Cooksey signs with Motlow
A good way to judge the success of a particular sports program is to look at how many players the team sends to play college ball after four years of being in a system. Cornersville softball then, should be considered extremely successful with the signing of Miranda Cooksey to Motlow State, as two of the Lady Dawgs three senior players (Carson Coble- Martin Methodist) have now signed to extend their playing careers on the college level.
"The seniors have played ball together since they were eight years old," Cornersville coach Eric Crabtree said. "They have played softball every summer on various travel teams. They love softball and in turn have worked their way into scholarships. I'm very proud of them."
"Our program has been very lucky over the last decade to send several players to the next level to play ball," Crabtree added. "It takes an incredible amount of hard work and dedication from the parents, players and coaches to get them there. We are blessed to have had success from our former coaches like Connie Campbell and Spencer Mitchell, who through their hard work have put Cornersville High School on the map. I am truly blessed to be a part of this program."
Close to home
"The main reason I chose Motlow is because it's just enough distance from home," Cooksey said. "I've also played ball with a few of the remaining girls on the team for a very long time, so building a relationship with the rest of my teammates should come easy because we all have the same passion for the game."
Cooksey, a center fielder, was instrumental in leading the Lady Dawgs back to prominence during the 2016 season, helping Cornersville reach the region tournament for the first time in over five years and coming within three runs of a sectional berth.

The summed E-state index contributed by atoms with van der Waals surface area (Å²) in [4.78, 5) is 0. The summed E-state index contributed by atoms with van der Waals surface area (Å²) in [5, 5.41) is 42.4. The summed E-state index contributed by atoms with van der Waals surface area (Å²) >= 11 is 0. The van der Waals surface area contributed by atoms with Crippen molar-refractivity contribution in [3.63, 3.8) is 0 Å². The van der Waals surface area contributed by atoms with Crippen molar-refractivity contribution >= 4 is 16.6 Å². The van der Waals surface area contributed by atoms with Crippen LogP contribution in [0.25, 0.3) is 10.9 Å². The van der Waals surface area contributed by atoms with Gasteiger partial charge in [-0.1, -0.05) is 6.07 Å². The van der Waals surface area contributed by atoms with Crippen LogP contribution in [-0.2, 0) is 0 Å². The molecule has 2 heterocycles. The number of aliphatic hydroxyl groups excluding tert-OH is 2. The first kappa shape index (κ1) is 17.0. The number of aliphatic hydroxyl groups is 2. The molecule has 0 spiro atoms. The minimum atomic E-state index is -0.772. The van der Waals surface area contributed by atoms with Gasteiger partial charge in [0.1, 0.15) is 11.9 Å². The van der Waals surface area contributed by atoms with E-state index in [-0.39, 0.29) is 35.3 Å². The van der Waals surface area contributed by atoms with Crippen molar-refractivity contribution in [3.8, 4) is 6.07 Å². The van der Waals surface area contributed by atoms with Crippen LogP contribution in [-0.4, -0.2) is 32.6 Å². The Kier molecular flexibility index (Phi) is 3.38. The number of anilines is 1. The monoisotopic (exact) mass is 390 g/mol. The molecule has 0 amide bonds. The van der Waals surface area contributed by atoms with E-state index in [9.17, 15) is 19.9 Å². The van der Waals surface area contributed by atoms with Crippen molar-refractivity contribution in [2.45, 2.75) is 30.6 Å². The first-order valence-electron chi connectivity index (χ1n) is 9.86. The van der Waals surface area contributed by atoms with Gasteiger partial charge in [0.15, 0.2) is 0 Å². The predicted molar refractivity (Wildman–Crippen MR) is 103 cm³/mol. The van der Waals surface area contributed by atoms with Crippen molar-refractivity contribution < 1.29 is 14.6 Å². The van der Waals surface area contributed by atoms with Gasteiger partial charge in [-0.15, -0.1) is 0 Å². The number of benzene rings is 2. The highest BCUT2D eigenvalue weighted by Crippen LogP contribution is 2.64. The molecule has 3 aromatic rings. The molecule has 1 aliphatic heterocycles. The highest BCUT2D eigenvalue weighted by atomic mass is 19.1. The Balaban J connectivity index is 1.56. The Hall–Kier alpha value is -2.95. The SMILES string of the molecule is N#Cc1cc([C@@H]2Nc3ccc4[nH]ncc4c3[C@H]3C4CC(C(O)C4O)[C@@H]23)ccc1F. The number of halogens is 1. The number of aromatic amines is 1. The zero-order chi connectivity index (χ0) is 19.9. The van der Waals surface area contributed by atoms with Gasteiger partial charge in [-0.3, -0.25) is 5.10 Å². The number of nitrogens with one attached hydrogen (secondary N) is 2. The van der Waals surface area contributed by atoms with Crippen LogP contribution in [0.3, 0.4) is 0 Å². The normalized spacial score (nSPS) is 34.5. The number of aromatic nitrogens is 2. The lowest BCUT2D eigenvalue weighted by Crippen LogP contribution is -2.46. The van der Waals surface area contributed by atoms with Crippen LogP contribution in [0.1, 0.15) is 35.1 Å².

"Miranda has always worked very hard on and off the field," Crabtree said. "She is the kinda player that stays after practice to hit a few more buckets of balls or catch a few more dozen fly balls. She always does extra work to get better."
Being part of a squad that has been on the winning end of 52 games over the past four years and going on to play college softball does not come without its sacrifices and Cooksey has had a great amount of help to get to the point of suiting up for the Bucks in 2017.
"My biggest supporters since I started playing ball at the age of five until high school ended have been my parents and siblings (Raymond and Cheyenne Cooksey)," Cooksey noted. "But last and not least, Timmy Hopkins has influenced my softball career more than anyone will ever know."
"I have no doubt in my mind as I start this new chapter in of my life at Motlow State Community College the people I mentioned and several more will support me no matter the circumstances, whether it's softball or not."
Located a mere 44 miles from Cornersville in Lynchburg, Motlow State Community College plays host to more than 5,000 undergraduates looking to earn associate degrees before moving on to four-year colleges.
The Lady Bucks compete in the Tennessee Community College Athletic Association and finished the 2016 with a 26-22 regular season record, tacking on two more postseason wins in the Region VII Tournament before falling to Chattanooga State to end the season with 28 wins.
Cooksey will follow in the footsteps Cornersville standout Taylor Wolaver, who finished her second season with the Bucks in 2016, but Cooksey will still team with former Marshall County High School stars Ashton Watkins and McKenzie Anderson for the upcoming 2017 season.
With so many former Lady Dawgs gracing the college ranks over the past decade, Cooksey believes the success of the 2016 Cornersville softball season and subsequent signings of herself and Coble, the foundation is well in place for the younger players to follow in the footsteps of the great Bulldog greats to come before them.
"I believe that our class was so successful not only because we both share the love of the game of softball but we have played together since we were five years old," Cooksey said. "I truly believe that our accomplishments will definitely impact the younger girls to continuously strive to improve their game so that they can continue on to play college softball."